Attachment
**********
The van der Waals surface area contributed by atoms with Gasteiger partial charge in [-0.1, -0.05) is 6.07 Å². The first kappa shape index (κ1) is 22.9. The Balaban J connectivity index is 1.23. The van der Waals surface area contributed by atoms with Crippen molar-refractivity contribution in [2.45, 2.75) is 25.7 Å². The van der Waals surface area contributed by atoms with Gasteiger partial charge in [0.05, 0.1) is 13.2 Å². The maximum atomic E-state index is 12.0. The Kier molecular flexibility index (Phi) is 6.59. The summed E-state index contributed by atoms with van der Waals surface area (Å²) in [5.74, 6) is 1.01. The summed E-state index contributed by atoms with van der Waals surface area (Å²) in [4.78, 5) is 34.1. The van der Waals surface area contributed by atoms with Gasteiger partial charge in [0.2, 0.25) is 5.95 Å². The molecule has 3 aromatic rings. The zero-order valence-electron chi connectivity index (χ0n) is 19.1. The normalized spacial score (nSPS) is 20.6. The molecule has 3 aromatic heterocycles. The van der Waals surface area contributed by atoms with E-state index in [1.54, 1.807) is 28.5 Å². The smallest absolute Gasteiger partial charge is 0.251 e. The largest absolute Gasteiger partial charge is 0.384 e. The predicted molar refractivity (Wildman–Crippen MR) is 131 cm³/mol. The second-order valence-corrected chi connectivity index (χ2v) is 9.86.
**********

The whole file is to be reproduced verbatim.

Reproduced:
The van der Waals surface area contributed by atoms with Gasteiger partial charge in [-0.1, -0.05) is 6.07 Å². The first kappa shape index (κ1) is 22.9. The Balaban J connectivity index is 1.23. The van der Waals surface area contributed by atoms with Crippen molar-refractivity contribution in [2.45, 2.75) is 25.7 Å². The van der Waals surface area contributed by atoms with Gasteiger partial charge in [0.05, 0.1) is 13.2 Å². The maximum atomic E-state index is 12.0. The Kier molecular flexibility index (Phi) is 6.59. The summed E-state index contributed by atoms with van der Waals surface area (Å²) in [5.74, 6) is 1.01. The summed E-state index contributed by atoms with van der Waals surface area (Å²) in [4.78, 5) is 34.1. The van der Waals surface area contributed by atoms with Gasteiger partial charge in [0.2, 0.25) is 5.95 Å². The molecule has 3 aromatic rings. The zero-order valence-electron chi connectivity index (χ0n) is 19.1. The normalized spacial score (nSPS) is 20.6. The molecule has 3 aromatic heterocycles. The van der Waals surface area contributed by atoms with E-state index in [1.54, 1.807) is 28.5 Å². The smallest absolute Gasteiger partial charge is 0.251 e. The largest absolute Gasteiger partial charge is 0.384 e. The predicted molar refractivity (Wildman–Crippen MR) is 131 cm³/mol. The second-order valence-corrected chi connectivity index (χ2v) is 9.86.